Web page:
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Schools of Thought

1,092 days later

May 12, 2008
By Bill Cain, The Leader-Herald
Ron Savoie is walking with a little more spring in his step today.

The Johnstown softball coach lost quite a bit of weight Friday night when he shed the monkey that his been on his back for nearly three years.

Three years ago in a game played May 13, 2005, Johnstown beat Gloversville 4-3 in eight innings at Johnstown to close out the regular season. Alix Leo reached on an infield single, driving in Brittany Thomas for the win. The Lady Bills finished that season 8-11 overall and 4-10 in the Foothills Council.

Since then, the program was winless before Friday’s 7-6 win over visiting Bishop Maginn. The win snapped a 46-game losing streak.

Seniors Katie Kollar and Heather Power experienced every one of those 46 losses and felt what it was to win on the diamond for the first time Friday. They, too, have had that monkey, nearly 3 years old, swinging from their shoulders for three seasons.

For those who were wondering, as I was, just how heavy that monkey was getting, I called Mary Hall at the Utica Zoo to ask her about monkey dimensions. Hall is the education manager at the zoo and assured me it was the strangest call she has ever taken.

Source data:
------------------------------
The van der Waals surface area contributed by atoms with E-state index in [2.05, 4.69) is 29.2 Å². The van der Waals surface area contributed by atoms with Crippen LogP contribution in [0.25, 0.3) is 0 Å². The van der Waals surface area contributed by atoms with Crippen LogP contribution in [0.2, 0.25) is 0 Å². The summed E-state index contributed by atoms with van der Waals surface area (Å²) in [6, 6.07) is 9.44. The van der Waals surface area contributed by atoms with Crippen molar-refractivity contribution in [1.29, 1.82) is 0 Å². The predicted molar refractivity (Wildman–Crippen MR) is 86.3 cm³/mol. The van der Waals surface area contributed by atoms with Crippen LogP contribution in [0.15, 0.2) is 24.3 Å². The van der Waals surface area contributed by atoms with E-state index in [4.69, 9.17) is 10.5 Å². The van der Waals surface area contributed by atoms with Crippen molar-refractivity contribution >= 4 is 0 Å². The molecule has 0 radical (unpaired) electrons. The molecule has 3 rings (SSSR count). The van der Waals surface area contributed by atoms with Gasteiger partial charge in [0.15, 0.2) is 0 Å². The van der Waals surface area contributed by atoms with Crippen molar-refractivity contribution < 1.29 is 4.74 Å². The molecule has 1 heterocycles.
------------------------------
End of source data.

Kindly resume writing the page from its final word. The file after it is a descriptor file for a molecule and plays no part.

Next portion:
It turns out that monkey was getting to be adult-sized. Were it a spider monkey, which is a mid-sized monkey, it would mean Savoie and his girls are 13 to 14 pounds lighter and missing a 14- to 26-inch-long shoulder jockey.

I told Hall a mid-sized monkey really didn’t cut it.

It probably felt more like a male baboon, the largest of the monkeys at 33 to 82 pounds and 20 to 40 inches.

So unlike this hairy hitchhiker, the Lady Bills can now walk a little more upright.

And they should be walking tall. This win is as big for them as a win in the postseason for other teams.

Imagine losing all season long. Imagine coming back next season and doing the same. Starting to feel numb yet?

That frustration just tightens around you until it constricts the blood flow so much that the pain is less sharp.

When Savoie walked back out to the coach’s box at third base for the bottom of the seventh inning, he was in unfamiliar territory. He had stood there as a varsity coach in 66 games now, but it had been so long since he stood there as anxiously.

He was soon joined by Kollar, standing on the bag with one out and an 0-2 count to Katherine Bant. She told him she was scoring on a passed ball. He said, “You go. You go.”

The next pitch was a passed ball. The next moment, she was sliding home, popping back up and hugging Savoie.

This win sent the blood back into those competitive extremities and with that rush came the tears. Some of the girls were just so darn happy to finally win one, they didn’t know what to do.

Some knew exactly what to do and went for the water cooler.

Savoie was standing — dry — at the plate after shaking hands with the Lady Griffins and their coach. Then he was ambushed, drenched, dripping, but still warm.

He’ll take ice water on his shoulders over that monkey any day of the week.
 
 

 

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